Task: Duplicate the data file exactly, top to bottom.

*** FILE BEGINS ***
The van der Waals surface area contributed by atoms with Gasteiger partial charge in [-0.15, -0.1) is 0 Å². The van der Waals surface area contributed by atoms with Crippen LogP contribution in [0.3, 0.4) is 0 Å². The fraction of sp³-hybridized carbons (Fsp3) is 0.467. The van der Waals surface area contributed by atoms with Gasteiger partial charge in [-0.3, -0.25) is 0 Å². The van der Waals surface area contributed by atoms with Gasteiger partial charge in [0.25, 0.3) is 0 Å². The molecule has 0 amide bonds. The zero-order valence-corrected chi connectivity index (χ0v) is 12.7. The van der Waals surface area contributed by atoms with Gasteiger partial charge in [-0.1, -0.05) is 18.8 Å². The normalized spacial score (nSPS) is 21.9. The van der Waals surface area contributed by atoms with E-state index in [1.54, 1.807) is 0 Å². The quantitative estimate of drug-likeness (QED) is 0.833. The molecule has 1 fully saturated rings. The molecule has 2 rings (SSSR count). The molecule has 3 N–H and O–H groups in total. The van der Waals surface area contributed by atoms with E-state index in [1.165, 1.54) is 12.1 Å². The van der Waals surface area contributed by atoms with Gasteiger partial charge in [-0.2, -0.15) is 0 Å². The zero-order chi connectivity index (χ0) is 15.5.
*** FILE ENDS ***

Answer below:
The van der Waals surface area contributed by atoms with Gasteiger partial charge in [-0.15, -0.1) is 0 Å². The van der Waals surface area contributed by atoms with Crippen LogP contribution in [0.3, 0.4) is 0 Å². The fraction of sp³-hybridized carbons (Fsp3) is 0.467. The van der Waals surface area contributed by atoms with Gasteiger partial charge in [-0.3, -0.25) is 0 Å². The van der Waals surface area contributed by atoms with Gasteiger partial charge in [0.25, 0.3) is 0 Å². The molecule has 0 amide bonds. The zero-order valence-corrected chi connectivity index (χ0v) is 12.7. The van der Waals surface area contributed by atoms with Gasteiger partial charge in [-0.1, -0.05) is 18.8 Å². The normalized spacial score (nSPS) is 21.9. The van der Waals surface area contributed by atoms with E-state index in [1.54, 1.807) is 0 Å². The quantitative estimate of drug-likeness (QED) is 0.833. The molecule has 1 fully saturated rings. The molecule has 2 rings (SSSR count). The molecule has 3 N–H and O–H groups in total. The van der Waals surface area contributed by atoms with E-state index in [1.165, 1.54) is 12.1 Å². The van der Waals surface area contributed by atoms with Gasteiger partial charge in [-0.2, -0.15) is 0 Å². The zero-order chi connectivity index (χ0) is 15.5.